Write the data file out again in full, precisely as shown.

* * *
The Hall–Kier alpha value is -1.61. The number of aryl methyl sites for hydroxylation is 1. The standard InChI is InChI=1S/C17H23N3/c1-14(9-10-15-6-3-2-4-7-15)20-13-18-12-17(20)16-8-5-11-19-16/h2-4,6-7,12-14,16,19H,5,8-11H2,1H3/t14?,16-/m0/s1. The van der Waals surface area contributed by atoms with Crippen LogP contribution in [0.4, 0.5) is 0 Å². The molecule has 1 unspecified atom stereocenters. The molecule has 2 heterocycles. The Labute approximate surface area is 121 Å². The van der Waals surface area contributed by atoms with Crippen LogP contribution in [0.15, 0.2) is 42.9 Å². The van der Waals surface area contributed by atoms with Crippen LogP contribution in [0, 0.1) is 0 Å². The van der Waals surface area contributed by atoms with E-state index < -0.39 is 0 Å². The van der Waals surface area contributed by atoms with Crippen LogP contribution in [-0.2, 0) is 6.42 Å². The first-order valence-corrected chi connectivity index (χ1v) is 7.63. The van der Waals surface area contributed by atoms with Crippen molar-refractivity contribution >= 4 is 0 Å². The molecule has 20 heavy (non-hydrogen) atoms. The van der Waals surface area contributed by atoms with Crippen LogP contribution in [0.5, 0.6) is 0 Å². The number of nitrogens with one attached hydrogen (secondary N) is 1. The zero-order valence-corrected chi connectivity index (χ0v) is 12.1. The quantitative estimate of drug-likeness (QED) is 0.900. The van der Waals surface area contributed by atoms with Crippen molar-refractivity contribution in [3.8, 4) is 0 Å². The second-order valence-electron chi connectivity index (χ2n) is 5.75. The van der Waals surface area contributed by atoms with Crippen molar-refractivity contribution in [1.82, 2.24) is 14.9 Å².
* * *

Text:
The Hall–Kier alpha value is -1.61. The number of aryl methyl sites for hydroxylation is 1. The standard InChI is InChI=1S/C17H23N3/c1-14(9-10-15-6-3-2-4-7-15)20-13-18-12-17(20)16-8-5-11-19-16/h2-4,6-7,12-14,16,19H,5,8-11H2,1H3/t14?,16-/m0/s1. The van der Waals surface area contributed by atoms with Crippen LogP contribution in [0.4, 0.5) is 0 Å². The molecule has 1 unspecified atom stereocenters. The molecule has 2 heterocycles. The Labute approximate surface area is 121 Å². The van der Waals surface area contributed by atoms with Crippen LogP contribution in [0.15, 0.2) is 42.9 Å². The van der Waals surface area contributed by atoms with Crippen LogP contribution in [0, 0.1) is 0 Å². The van der Waals surface area contributed by atoms with E-state index < -0.39 is 0 Å². The van der Waals surface area contributed by atoms with Crippen LogP contribution in [-0.2, 0) is 6.42 Å². The first-order valence-corrected chi connectivity index (χ1v) is 7.63. The van der Waals surface area contributed by atoms with Crippen molar-refractivity contribution >= 4 is 0 Å². The molecule has 20 heavy (non-hydrogen) atoms. The van der Waals surface area contributed by atoms with Crippen LogP contribution in [0.5, 0.6) is 0 Å². The number of nitrogens with one attached hydrogen (secondary N) is 1. The zero-order valence-corrected chi connectivity index (χ0v) is 12.1. The quantitative estimate of drug-likeness (QED) is 0.900. The van der Waals surface area contributed by atoms with Crippen molar-refractivity contribution in [3.8, 4) is 0 Å². The second-order valence-electron chi connectivity index (χ2n) is 5.75. The van der Waals surface area contributed by atoms with Crippen molar-refractivity contribution in [1.82, 2.24) is 14.9 Å².